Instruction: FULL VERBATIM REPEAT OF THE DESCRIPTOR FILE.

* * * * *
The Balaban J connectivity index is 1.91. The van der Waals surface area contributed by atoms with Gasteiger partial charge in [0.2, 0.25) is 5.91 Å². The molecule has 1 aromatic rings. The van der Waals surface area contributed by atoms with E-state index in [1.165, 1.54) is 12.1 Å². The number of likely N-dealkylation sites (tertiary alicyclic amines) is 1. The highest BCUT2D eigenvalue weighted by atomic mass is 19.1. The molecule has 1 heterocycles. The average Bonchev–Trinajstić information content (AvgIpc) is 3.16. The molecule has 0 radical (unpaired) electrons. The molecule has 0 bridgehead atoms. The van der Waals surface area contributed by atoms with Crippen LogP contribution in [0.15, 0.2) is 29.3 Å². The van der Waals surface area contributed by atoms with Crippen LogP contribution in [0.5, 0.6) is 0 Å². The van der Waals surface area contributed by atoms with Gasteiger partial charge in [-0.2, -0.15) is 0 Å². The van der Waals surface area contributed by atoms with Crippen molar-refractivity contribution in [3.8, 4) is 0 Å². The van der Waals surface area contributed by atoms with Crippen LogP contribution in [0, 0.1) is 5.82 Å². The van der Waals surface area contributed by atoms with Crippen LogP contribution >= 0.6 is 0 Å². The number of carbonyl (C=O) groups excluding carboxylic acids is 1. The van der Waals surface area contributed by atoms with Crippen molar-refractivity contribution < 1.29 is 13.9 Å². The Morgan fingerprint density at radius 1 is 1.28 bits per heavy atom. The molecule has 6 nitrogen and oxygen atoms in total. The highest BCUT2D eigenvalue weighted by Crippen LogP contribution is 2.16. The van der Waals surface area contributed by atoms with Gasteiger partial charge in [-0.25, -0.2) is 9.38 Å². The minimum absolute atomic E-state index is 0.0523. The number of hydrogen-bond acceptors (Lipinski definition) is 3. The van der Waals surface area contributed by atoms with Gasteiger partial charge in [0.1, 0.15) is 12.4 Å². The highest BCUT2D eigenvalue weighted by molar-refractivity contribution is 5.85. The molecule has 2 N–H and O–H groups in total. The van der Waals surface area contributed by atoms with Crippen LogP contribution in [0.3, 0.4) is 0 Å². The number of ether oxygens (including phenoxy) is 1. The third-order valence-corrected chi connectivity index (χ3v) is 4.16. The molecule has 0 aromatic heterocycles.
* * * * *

The Balaban J connectivity index is 1.91. The van der Waals surface area contributed by atoms with Gasteiger partial charge in [0.2, 0.25) is 5.91 Å². The molecule has 1 aromatic rings. The van der Waals surface area contributed by atoms with E-state index in [1.165, 1.54) is 12.1 Å². The number of likely N-dealkylation sites (tertiary alicyclic amines) is 1. The highest BCUT2D eigenvalue weighted by atomic mass is 19.1. The molecule has 1 heterocycles. The average Bonchev–Trinajstić information content (AvgIpc) is 3.16. The molecule has 0 radical (unpaired) electrons. The molecule has 0 bridgehead atoms. The van der Waals surface area contributed by atoms with Crippen LogP contribution in [0.15, 0.2) is 29.3 Å². The van der Waals surface area contributed by atoms with Crippen LogP contribution in [0.5, 0.6) is 0 Å². The van der Waals surface area contributed by atoms with Gasteiger partial charge in [-0.2, -0.15) is 0 Å². The van der Waals surface area contributed by atoms with Crippen molar-refractivity contribution in [3.8, 4) is 0 Å². The van der Waals surface area contributed by atoms with Crippen LogP contribution in [0, 0.1) is 5.82 Å². The van der Waals surface area contributed by atoms with Crippen LogP contribution >= 0.6 is 0 Å². The number of carbonyl (C=O) groups excluding carboxylic acids is 1. The van der Waals surface area contributed by atoms with Crippen molar-refractivity contribution < 1.29 is 13.9 Å². The Morgan fingerprint density at radius 1 is 1.28 bits per heavy atom. The molecule has 6 nitrogen and oxygen atoms in total. The highest BCUT2D eigenvalue weighted by Crippen LogP contribution is 2.16. The van der Waals surface area contributed by atoms with Gasteiger partial charge in [-0.25, -0.2) is 9.38 Å². The minimum absolute atomic E-state index is 0.0523. The number of hydrogen-bond acceptors (Lipinski definition) is 3. The van der Waals surface area contributed by atoms with Gasteiger partial charge in [0.1, 0.15) is 12.4 Å². The highest BCUT2D eigenvalue weighted by molar-refractivity contribution is 5.85. The molecule has 2 N–H and O–H groups in total. The van der Waals surface area contributed by atoms with Crippen LogP contribution in [0.3, 0.4) is 0 Å². The number of ether oxygens (including phenoxy) is 1. The third-order valence-corrected chi connectivity index (χ3v) is 4.16. The molecule has 0 aromatic heterocycles.